Coming now to the question which has been put to me as to the Joint High Commission. My hon. friend (Mr. Borden, Halifax), has very fairly asked if it is expected that this commission should resume its sittings at an early date. I may say that is our expectation. We must do something to bring this commission to an issue of some kind. If we cannot agree with our friends on the other side of the line with regard to the question that has been referred to, we must know it and see What action we shall adopt otherwise. I have reason to believe-I may say the reasons I have are of a private nature and therefore I cannot give them to the House-I have reason to believe that the commission will resume its sitting at an early date. One of the questions to be taken into consideration, the most important perhaps, is the question of the Alaskan boundary. My hon. friend (Mr. Borden) asked if this question had been eliminated from the programme of the commission. Far from it; it is the very forefront of the commission. I may say, before I proceed any further, that in justice to ourselves and in justice to the sister colony of Newfoundland, which is represented, as we are, on the commission ; it is necessary the commission should resume Its sitting and that there should be a conclusion. If we fail to reach any conclusion ; if we fail to settle the questions which are referred to the commission, or some of them at all events ; then we shall have to revise Sir WILFRID LAURIER.

our relations with our sister colony of Newfoundland. That is all the more reason why the commission should be asked to meet again at an early date.

With regard to the Alaskan boundary, I have nothing more to say than I have already stated many and many a time. It is a question which ought to be settled, and settled promptly. It is of the greatest possible moment, not only for Canada but for the United States and Great Britain as well, that the question should be definitely settled as to what the boundary is between Alaska and Canada. The House is aware that we have not been able to come to any understanding on that, and there is only one thing that can be done under such circumstances between two such civilized nations as Great Britain and the United States, and especially between two such nations related as they are to each other by so many ties, not only of interest, but of blood. It is of the greatest moment that this question should be settled promptly. I am sorry to say that the contentions of the United States and our own contentions are so far apart that it may not be possible that each party may succeed In upholding its own pretensions. If we cannot succeed in that way we must succeed in some other. There are two other ways which are always open to honourable nations such as Great Britain and the United States and Canada, and if we cannot succeed in the first way by a fair compromise, then we must succeed in the other way, by arbitration. If we cannot settle the question between ourselves, we must hope that our friends, the American nation will agree to call in a third party, who will give us the best judgment he can under the circumstances.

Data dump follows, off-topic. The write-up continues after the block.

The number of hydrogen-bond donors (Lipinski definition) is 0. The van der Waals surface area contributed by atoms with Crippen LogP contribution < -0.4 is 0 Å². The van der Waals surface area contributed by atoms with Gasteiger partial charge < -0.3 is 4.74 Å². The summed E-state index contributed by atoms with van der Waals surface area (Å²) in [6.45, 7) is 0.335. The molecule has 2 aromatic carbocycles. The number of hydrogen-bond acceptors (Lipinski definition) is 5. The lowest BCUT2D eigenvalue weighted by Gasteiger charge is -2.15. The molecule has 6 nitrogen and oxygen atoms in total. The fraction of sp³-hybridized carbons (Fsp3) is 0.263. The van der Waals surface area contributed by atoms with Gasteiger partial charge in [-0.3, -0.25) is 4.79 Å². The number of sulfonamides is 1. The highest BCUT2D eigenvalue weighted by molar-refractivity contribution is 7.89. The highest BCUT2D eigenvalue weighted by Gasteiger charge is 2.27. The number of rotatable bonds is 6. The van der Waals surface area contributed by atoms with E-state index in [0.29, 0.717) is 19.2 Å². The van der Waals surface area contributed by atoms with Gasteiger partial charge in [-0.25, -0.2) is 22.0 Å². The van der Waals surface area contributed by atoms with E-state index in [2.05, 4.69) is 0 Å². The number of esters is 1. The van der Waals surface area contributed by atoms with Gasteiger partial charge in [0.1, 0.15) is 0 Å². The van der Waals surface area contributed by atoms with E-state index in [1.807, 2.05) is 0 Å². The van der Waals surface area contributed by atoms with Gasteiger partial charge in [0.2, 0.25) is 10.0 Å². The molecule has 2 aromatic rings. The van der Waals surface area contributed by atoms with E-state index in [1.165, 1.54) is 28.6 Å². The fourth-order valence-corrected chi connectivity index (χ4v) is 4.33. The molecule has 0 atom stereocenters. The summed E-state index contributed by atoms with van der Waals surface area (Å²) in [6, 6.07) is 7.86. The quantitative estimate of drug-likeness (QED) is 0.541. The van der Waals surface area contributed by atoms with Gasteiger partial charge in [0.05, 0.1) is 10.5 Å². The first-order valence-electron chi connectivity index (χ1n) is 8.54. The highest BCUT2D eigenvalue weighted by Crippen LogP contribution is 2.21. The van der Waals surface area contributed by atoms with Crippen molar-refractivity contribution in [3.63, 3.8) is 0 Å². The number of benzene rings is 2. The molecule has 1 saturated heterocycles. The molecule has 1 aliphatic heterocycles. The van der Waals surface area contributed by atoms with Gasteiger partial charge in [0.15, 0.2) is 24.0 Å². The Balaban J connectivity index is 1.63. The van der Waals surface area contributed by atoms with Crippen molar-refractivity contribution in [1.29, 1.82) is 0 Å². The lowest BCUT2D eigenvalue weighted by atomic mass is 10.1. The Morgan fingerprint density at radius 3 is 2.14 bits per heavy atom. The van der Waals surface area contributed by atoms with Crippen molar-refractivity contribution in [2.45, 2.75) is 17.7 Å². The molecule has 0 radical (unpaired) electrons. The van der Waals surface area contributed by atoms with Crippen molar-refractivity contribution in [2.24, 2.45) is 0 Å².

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CON

Nathaniel Clarke Wallace

Conservative (1867-1942)

Mr. WALLACE.

The right hon. gentleman was not clear on one point. The Alaskan boundary was one of the questions referred to that commission, and as I understand, at a certain stage of the proceedings it was eliminated and handed over to the British ambassador to settle directly, rather than through the arbitrators.

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The PRIME MINISTER.

We adjourned, removing the subject from the attention of the commission. But in the meantime the governments might settle it by diplomatic action

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CON

Nathaniel Clarke Wallace

Conservative (1867-1942)

Mr. WALLACE.

That is, by the British ambassador direct ?

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The PRIME MINISTER.

Without the intervention of the commission. That is to say, the commission could not deal with it because it had adjourned. But we hoped that during the adjournment diplomatic action between the British government and the United States government might bring about a settlement. If that fails, it is still within the competence and jurisdiction of the commission.

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CON

Nathaniel Clarke Wallace

Conservative (1867-1942)

Mr. WALLACE.

Which means that the commissioners had removed it from the arena for the time being ?

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May 23, 1901